P2X-selective purinergic antagonists are strong inhibitors of HIV-1 fusion during both cell-to-cell and cell-free infection

Talia H. Swartz, Anthony M. Esposito, Natasha D. Durham, Boris M. Hartmann, Benjamin K. Chen

Research output: Contribution to journalArticlepeer-review

34 Scopus citations

Abstract

Human immunodeficiency virus type 1 (HIV-1) infection is chronic and presently still incurable. Antiretroviral drugs effectively suppress replication; however, persistent activation of inflammatory pathways remains a key cause of morbidity. Recent studies proposed that purinergic signaling is required for HIV-1 infection. Purinergic receptors are distributed throughout a wide variety of tissue types and detect extracellular ATP as a danger signal released from dying cells. We have explored how these pathways are involved in the transmission of HIV-1 from cell to cell through virological synapses. Infection of CD4+ T lymphocytes with HIV-1 in the presence of an inhibitor of P2X receptors effectively inhibited HIV-1 infection through both cell-free and cellto- cell contact in a dose-dependent manner. Inhibition of direct cell-to-cell infection did not affect the formation of virological synapses or the subsequent cell-to-cell transfer of HIV-1. During both cell-free and cell-to-cell CD4+ T lymphocyte infection, purinergic antagonists blocked infection at the level of viral membrane fusion. During cell-to-cell transmission, we observed CXCR4 colocalization with the newly internalized virus particles within target lymphocytes and found that the purinergic antagonists did not impair the recruitment of the coreceptor CXCR4 to the site of Gag internalization in the target cell. In a screen of a library of purinergic antagonists, we found that the most potent inhibitors of HIV-1 fusion were those that target P2X receptors, while P2Y-selective receptor antagonists or adenosine receptor antagonists were ineffective. Our results suggest that P2X receptors may provide a therapeutic target and that purinergic antagonists may have potent activity against viral infection of CD4+ T lymphocytes by both cell-free and cell-to-cell transmission.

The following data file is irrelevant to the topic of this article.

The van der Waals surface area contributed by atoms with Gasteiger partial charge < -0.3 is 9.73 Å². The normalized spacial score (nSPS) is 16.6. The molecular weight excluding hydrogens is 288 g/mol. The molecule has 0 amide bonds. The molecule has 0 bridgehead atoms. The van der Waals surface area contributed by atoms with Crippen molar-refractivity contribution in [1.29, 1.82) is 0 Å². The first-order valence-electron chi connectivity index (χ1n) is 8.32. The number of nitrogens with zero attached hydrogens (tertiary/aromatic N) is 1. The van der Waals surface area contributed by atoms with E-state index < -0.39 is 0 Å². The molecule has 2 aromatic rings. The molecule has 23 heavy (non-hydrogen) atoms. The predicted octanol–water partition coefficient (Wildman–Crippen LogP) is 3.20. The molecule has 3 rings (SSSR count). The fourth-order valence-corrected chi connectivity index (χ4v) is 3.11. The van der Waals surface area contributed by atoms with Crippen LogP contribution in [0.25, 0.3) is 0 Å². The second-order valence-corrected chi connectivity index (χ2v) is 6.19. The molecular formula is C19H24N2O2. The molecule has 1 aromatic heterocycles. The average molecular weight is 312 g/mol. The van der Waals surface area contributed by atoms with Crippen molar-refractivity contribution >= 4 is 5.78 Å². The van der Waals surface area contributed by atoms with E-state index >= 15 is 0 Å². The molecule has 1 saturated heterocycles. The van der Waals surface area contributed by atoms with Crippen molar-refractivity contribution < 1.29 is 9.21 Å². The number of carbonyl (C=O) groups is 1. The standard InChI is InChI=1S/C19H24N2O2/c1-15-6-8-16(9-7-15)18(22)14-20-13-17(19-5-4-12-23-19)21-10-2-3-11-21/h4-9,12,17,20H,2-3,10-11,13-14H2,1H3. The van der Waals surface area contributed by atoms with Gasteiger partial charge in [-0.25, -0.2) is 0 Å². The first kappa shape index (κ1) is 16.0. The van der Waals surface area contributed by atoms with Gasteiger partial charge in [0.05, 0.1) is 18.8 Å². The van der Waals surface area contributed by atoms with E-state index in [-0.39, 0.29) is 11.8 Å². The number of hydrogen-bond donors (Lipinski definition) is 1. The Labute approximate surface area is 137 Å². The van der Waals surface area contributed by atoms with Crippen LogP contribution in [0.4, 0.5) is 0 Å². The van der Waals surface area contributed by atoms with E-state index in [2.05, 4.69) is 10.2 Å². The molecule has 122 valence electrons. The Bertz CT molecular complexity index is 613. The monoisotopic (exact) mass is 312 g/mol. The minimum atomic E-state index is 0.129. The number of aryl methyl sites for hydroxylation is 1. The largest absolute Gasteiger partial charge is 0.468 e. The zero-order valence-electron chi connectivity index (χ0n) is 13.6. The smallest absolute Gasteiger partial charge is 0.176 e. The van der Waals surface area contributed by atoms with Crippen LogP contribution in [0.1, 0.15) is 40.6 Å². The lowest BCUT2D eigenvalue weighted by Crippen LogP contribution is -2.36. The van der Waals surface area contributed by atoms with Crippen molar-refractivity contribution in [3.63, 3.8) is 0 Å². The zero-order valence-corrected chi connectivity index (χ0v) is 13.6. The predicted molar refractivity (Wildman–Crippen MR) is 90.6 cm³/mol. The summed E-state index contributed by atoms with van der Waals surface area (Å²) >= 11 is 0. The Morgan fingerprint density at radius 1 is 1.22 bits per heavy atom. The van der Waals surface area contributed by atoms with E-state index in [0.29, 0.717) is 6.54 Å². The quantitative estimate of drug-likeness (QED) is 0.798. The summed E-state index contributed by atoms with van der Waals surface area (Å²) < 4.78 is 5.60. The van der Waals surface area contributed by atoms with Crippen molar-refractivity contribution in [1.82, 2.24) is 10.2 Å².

Original languageEnglish
Pages (from-to)11504-11515
Number of pages12
JournalJournal of Virology
Volume88
Issue number19
DOIs
StatePublished - 2014

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